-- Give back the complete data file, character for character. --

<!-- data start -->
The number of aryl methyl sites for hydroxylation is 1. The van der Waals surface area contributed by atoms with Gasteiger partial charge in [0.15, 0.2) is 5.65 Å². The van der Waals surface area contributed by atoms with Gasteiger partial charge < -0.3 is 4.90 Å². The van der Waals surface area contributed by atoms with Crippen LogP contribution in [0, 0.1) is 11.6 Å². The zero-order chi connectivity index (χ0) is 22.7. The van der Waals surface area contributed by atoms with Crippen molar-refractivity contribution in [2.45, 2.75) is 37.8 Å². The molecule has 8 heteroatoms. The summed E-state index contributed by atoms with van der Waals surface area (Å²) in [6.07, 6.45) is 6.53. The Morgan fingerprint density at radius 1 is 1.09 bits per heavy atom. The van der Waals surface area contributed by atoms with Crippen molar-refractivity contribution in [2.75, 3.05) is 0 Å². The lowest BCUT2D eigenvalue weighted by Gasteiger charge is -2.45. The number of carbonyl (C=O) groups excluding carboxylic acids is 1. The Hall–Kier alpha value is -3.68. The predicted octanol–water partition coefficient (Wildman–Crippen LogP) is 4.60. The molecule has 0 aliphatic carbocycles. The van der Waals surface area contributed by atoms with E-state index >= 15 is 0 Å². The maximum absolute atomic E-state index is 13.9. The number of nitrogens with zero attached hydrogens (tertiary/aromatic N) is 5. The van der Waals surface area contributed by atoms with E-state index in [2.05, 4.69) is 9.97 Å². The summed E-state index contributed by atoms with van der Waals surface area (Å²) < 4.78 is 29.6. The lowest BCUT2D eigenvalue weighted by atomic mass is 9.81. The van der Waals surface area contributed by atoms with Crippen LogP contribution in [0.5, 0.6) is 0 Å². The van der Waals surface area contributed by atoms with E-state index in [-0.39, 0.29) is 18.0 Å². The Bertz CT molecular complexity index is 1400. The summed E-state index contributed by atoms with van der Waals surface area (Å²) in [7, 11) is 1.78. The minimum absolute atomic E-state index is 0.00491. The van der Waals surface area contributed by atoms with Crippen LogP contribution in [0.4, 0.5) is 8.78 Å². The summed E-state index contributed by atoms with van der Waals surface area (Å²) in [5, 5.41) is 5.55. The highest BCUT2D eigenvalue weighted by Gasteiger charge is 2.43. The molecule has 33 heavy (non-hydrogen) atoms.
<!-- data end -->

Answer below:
The number of aryl methyl sites for hydroxylation is 1. The van der Waals surface area contributed by atoms with Gasteiger partial charge in [0.15, 0.2) is 5.65 Å². The van der Waals surface area contributed by atoms with Gasteiger partial charge < -0.3 is 4.90 Å². The van der Waals surface area contributed by atoms with Crippen LogP contribution in [0, 0.1) is 11.6 Å². The zero-order chi connectivity index (χ0) is 22.7. The van der Waals surface area contributed by atoms with Crippen molar-refractivity contribution in [2.45, 2.75) is 37.8 Å². The molecule has 8 heteroatoms. The summed E-state index contributed by atoms with van der Waals surface area (Å²) in [6.07, 6.45) is 6.53. The Morgan fingerprint density at radius 1 is 1.09 bits per heavy atom. The van der Waals surface area contributed by atoms with Crippen molar-refractivity contribution in [2.75, 3.05) is 0 Å². The lowest BCUT2D eigenvalue weighted by Gasteiger charge is -2.45. The number of carbonyl (C=O) groups excluding carboxylic acids is 1. The Hall–Kier alpha value is -3.68. The predicted octanol–water partition coefficient (Wildman–Crippen LogP) is 4.60. The molecule has 0 aliphatic carbocycles. The van der Waals surface area contributed by atoms with E-state index >= 15 is 0 Å². The maximum absolute atomic E-state index is 13.9. The number of nitrogens with zero attached hydrogens (tertiary/aromatic N) is 5. The van der Waals surface area contributed by atoms with E-state index in [2.05, 4.69) is 9.97 Å². The summed E-state index contributed by atoms with van der Waals surface area (Å²) < 4.78 is 29.6. The lowest BCUT2D eigenvalue weighted by atomic mass is 9.81. The van der Waals surface area contributed by atoms with Crippen LogP contribution in [0.5, 0.6) is 0 Å². The van der Waals surface area contributed by atoms with E-state index in [-0.39, 0.29) is 18.0 Å². The Bertz CT molecular complexity index is 1400. The summed E-state index contributed by atoms with van der Waals surface area (Å²) in [7, 11) is 1.78. The minimum absolute atomic E-state index is 0.00491. The van der Waals surface area contributed by atoms with Crippen LogP contribution in [0.4, 0.5) is 8.78 Å². The summed E-state index contributed by atoms with van der Waals surface area (Å²) in [5, 5.41) is 5.55. The highest BCUT2D eigenvalue weighted by Gasteiger charge is 2.43. The molecule has 33 heavy (non-hydrogen) atoms.